DOL Issues Final Rules for Association Health Plans

| posted in Blog, Newsletter

The Department of Labor in June issued its final rules for expanding employers’ access to association health plans, a move that could result in some increases in premiums for other plans, including Affordable Care Act-compliant small group health plans. The rule in its essence allows more small businesses and self-employed workers to band together to buy insurance. The final rule is part of the Trump administration’s plan to encourage competition in the health insurance markets and lower the cost of coverage. It does that by broadening the definition of an employer under the Employee Retirement Income Security Act (ERISA) to allow…
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DOL Abandons Overtime Rule, Asks Court to OK Salary Threshold Concept

| posted in Blog

If you remember, the Department of Labor last December was slated to implement a new white-collar overtime rule, but after business groups appealed, a federal judge in Texas issued an order temporarily blocking it days before it was due to take effect. The DOL had been continuing work on appealing the ruling but now that the Trump administration is in charge, the agency dropped its defense of the Fair Labor Standards Act (FLSA) overtime rule. The rule would have required employers to pay overtime to workers who make less than a new threshold of $47,476, regardless of their title. So…
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DOL Withdraws Guidance on Independent Contractors

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The Trump administration has withdrawn guidance issued by the Department of Labor under President Obama that had tightened restrictions on joint employment and independent contractors. The move may give only the semblance of respite though, because the enabling regulations are still in place and so is established case law on the subject. The move only affects guidance that the DOL had issued to clarify regulations that were also codified during the last administration. In other words, for now the regulations remain in place and if the administration wants to tackle those, it would have to start from scratch in the…
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Countdown to New Overtime Exemption Rules

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If you have not yet done so, now is the time to start preparing all of your accounting and payroll systems for the onset of the Department of Labor’s new overtime exemption rules. The final regulation changes the salary level that must be met before an employee can be exempt from overtime if they satisfy the “duty requirement,” meaning they have to be engaged in certain “white collar” jobs, like management. The White House estimates that some 4 million workers who are currently considered “exempt” from overtime pay of time and a half for working more than 40 hours in…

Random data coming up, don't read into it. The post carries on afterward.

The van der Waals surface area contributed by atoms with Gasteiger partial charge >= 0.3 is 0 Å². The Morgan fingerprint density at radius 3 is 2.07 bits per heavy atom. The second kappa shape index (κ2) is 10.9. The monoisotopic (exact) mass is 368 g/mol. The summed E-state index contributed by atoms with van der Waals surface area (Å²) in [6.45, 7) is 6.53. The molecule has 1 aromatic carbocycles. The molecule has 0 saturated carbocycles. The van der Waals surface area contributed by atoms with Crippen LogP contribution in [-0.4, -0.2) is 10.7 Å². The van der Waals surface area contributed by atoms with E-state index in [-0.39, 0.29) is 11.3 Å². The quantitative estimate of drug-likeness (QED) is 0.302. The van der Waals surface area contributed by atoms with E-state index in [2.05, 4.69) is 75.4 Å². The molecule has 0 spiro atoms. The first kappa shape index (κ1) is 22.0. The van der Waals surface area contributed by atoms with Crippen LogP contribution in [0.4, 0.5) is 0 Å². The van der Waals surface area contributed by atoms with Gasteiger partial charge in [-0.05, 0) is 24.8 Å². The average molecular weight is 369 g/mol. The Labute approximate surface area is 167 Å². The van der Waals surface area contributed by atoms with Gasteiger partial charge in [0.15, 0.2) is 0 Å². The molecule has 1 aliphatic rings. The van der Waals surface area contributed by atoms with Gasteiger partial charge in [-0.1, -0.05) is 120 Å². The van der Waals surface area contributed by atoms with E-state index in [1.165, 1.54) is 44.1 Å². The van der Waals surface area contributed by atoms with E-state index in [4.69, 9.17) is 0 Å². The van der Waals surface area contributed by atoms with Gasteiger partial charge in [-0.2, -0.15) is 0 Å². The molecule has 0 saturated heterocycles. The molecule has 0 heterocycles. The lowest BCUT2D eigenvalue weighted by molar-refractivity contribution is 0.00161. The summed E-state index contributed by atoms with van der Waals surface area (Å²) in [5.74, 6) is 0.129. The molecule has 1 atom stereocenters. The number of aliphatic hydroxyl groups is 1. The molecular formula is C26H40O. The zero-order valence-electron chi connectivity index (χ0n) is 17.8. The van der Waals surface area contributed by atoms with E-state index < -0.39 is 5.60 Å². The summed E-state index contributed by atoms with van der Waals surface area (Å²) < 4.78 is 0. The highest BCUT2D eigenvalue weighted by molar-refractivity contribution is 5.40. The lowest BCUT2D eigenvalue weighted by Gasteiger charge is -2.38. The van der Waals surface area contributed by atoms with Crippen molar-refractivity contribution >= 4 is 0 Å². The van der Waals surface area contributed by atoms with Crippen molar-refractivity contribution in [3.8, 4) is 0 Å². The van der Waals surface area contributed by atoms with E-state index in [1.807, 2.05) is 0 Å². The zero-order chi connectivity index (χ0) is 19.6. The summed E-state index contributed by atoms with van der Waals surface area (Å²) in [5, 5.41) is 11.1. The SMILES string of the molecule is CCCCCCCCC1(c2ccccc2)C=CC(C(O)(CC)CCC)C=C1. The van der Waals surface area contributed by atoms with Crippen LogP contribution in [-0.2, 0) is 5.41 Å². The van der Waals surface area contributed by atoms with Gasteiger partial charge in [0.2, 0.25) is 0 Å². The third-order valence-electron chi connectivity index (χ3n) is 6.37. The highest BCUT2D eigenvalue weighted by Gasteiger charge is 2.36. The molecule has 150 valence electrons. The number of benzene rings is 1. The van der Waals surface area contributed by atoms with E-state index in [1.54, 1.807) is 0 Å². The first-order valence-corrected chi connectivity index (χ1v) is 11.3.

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A Guide to The DOL’s New Overtime Regulations

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The Department of Labor has more than doubled the salary threshold for exempt employees to $47,476, which means anyone earning less than that must be eligible for overtime if they work more than 40 hours a week. The increase equates to a minimum salary of $913 per week, compared to the current $455 per week – or $23,660 a year. This means if you employ someone who is currently an exempt manager and they earn less than $47,476, they will be non-exempt starting Dec. 1, unless you give them a raise. If they work more than 40 hours a week,…
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Federal Agencies Stepping up Audits. Here’s What They Are Looking at

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As the Affordable Care Act takes hold further, government agencies are stepping up their audits of health plans across the country. With many employers still unclear over exactly what they need to do to fully comply with all of the sections of the ACA – from providing affordable insurance to reporting on their plans – the risk is great that you may be found not in compliance at least in some area. There are a number of government entities that are responsible for auditing employer health plans, and they all have different areas of responsibility: Department of Labor (DOL) •…
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Independent Contractor Classification Clarified amid Crackdown

| posted in Blog, Newsletter

On July 15, the U.S. Department of Labor (DOL) issued an administrator’s interpretation regarding the application of the Fair Labor Standards Act with respect to the misclassification of workers as independent contractors. The new interpretation is required reading for any business that uses independent contractors to any degree – often or seldom. It’s also important as the government continues to crack down on companies that misclassify their employees as independent contractors, most recently evidenced by the decision that Uber drivers are employees, and not independent contractors. The interpretation came after a ruling by the California Labor Commissioner’s Office that a…
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